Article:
Many, many computer games have come and gone over the decades. In the early 1990s, in the golden age of simulation business building games - think games like Railroad Tycoon, Theme Park or one of its earliest iterations, Lemonade Stand - there was an auto building game named after the Motor City, Detroit.

In the game, players start in 1908, which was the year the Model T was introduced and play through 100 years of automotive history determining what style of cars to make and how many to produce to meet demand. Players went through the steps of designing, road testing and marketing each vehicle. Money was made or lost depending how how well the player did at each step in the car making process pitted against real historical events like World Wars or an energy crisis that determined the demand for automobile purchases.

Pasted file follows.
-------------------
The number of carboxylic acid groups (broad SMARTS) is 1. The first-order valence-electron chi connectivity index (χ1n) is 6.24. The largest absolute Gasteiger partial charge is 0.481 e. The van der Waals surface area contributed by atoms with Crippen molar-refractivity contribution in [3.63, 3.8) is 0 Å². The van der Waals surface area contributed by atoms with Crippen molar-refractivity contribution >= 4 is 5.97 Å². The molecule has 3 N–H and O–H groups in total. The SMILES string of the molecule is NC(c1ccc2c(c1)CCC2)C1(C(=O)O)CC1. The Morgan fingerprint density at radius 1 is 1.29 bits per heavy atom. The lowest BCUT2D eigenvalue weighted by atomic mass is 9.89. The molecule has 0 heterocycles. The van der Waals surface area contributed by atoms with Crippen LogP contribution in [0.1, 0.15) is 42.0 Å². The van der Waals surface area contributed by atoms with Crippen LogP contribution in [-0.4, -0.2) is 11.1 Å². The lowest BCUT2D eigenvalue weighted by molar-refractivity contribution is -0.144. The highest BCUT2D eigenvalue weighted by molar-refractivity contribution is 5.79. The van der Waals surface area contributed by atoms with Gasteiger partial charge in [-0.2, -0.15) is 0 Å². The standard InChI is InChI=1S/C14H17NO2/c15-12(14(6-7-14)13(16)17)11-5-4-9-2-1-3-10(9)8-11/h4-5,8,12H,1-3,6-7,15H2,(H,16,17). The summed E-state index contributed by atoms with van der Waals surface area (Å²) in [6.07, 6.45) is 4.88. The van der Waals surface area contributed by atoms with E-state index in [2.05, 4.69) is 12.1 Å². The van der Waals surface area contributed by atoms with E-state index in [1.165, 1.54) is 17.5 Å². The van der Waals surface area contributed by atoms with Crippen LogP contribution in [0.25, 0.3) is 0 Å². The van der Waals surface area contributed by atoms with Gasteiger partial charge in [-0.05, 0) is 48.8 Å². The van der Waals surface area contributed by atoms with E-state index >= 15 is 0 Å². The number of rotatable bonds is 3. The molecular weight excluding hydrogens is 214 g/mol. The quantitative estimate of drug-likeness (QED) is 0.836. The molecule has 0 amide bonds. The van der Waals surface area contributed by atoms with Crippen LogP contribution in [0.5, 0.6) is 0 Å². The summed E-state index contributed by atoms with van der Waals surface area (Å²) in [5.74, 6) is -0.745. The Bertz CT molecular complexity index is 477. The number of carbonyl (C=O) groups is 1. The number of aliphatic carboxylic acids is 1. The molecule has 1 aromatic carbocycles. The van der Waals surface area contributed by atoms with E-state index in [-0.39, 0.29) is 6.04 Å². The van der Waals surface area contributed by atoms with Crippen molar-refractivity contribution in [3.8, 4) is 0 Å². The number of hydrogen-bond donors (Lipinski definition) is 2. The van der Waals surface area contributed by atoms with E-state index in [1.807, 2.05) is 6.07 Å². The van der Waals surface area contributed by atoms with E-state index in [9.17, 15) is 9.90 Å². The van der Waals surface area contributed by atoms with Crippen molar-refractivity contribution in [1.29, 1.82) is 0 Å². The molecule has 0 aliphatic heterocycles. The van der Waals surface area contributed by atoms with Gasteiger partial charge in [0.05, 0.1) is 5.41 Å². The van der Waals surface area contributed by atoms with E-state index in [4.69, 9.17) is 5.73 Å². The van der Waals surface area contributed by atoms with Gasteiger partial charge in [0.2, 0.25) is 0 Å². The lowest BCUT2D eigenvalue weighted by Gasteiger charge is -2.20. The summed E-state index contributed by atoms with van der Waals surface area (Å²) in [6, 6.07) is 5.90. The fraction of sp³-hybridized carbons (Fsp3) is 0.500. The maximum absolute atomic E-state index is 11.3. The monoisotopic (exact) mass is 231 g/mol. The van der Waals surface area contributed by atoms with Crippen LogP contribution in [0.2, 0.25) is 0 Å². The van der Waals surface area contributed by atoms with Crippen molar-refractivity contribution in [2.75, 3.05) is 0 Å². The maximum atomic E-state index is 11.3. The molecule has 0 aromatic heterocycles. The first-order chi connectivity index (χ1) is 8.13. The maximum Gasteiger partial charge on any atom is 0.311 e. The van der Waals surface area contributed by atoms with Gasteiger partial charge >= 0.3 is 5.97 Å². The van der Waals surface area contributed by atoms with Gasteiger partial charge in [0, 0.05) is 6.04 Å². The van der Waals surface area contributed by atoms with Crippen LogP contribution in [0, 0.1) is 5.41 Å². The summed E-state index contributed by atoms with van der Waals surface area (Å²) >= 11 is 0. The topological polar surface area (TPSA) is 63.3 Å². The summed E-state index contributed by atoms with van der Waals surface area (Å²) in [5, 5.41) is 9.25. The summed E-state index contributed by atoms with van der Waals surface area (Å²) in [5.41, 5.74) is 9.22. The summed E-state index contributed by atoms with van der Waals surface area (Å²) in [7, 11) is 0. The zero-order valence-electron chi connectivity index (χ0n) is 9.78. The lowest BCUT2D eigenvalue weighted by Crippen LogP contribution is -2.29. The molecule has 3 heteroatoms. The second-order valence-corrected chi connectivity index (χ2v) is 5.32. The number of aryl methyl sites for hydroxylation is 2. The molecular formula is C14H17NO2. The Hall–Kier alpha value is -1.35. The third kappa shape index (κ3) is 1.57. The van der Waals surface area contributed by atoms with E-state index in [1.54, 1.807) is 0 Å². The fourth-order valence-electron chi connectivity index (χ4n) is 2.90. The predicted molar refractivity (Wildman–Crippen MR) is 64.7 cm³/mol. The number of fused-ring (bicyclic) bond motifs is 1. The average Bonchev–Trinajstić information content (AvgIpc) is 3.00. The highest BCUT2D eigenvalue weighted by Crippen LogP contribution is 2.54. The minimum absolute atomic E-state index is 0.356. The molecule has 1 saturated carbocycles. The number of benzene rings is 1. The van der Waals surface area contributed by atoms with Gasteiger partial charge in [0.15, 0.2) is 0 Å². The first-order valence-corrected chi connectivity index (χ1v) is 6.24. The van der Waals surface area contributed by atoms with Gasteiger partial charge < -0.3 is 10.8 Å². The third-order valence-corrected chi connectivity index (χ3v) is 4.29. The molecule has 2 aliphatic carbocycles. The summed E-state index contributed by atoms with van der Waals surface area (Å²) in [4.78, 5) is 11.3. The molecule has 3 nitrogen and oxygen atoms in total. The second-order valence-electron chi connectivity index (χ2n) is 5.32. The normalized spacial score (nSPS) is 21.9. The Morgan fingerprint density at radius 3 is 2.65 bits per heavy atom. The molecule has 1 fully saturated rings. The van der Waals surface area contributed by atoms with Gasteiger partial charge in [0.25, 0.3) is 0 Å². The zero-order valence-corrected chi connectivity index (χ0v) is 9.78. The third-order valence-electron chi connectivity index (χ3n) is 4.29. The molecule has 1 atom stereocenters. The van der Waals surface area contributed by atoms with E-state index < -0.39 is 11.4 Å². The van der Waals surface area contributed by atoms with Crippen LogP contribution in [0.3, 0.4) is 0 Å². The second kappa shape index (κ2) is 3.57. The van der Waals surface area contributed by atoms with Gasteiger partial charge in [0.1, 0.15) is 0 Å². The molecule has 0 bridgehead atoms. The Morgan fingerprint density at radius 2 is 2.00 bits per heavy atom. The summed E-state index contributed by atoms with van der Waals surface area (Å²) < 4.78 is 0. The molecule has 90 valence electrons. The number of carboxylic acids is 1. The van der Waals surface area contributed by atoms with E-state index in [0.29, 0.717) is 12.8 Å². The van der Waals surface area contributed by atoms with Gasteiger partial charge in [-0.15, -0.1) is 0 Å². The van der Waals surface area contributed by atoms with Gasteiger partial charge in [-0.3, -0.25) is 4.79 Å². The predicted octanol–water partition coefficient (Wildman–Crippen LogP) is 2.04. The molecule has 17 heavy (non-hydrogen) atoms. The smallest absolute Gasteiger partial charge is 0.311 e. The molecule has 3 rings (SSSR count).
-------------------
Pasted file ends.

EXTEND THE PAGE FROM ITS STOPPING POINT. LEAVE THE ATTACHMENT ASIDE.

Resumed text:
READ MORE: Why Are So Many from Michigan Falling for this 'Detroit City Limit - Population 704' Sign?

If you don't ever recall playing Detroit, it may be that the game did not receive the best reviews

Computer Gaming World rated Detroit two stars out of five. Describing it as "a puzzle game rather than a true strategy game", the magazine criticized the fixed demand values, repetitive gameplay, and unrealistic depiction of historical events

Darkly, should players go bankrupt during the game, Detroit ended with animation of your character committing suicide by jumping out of a window.

Here's what it looked like to play Detroit:

These Are The 20 Best Classic Car Museums In The World

It should come as no surprise that the Gilmore Car Museum in Richland, The Henry Ford Museum in Dearborn, and the Ford Piquette Avenue Plant in Detroit were given the top spots according to a Auto Trader survey.

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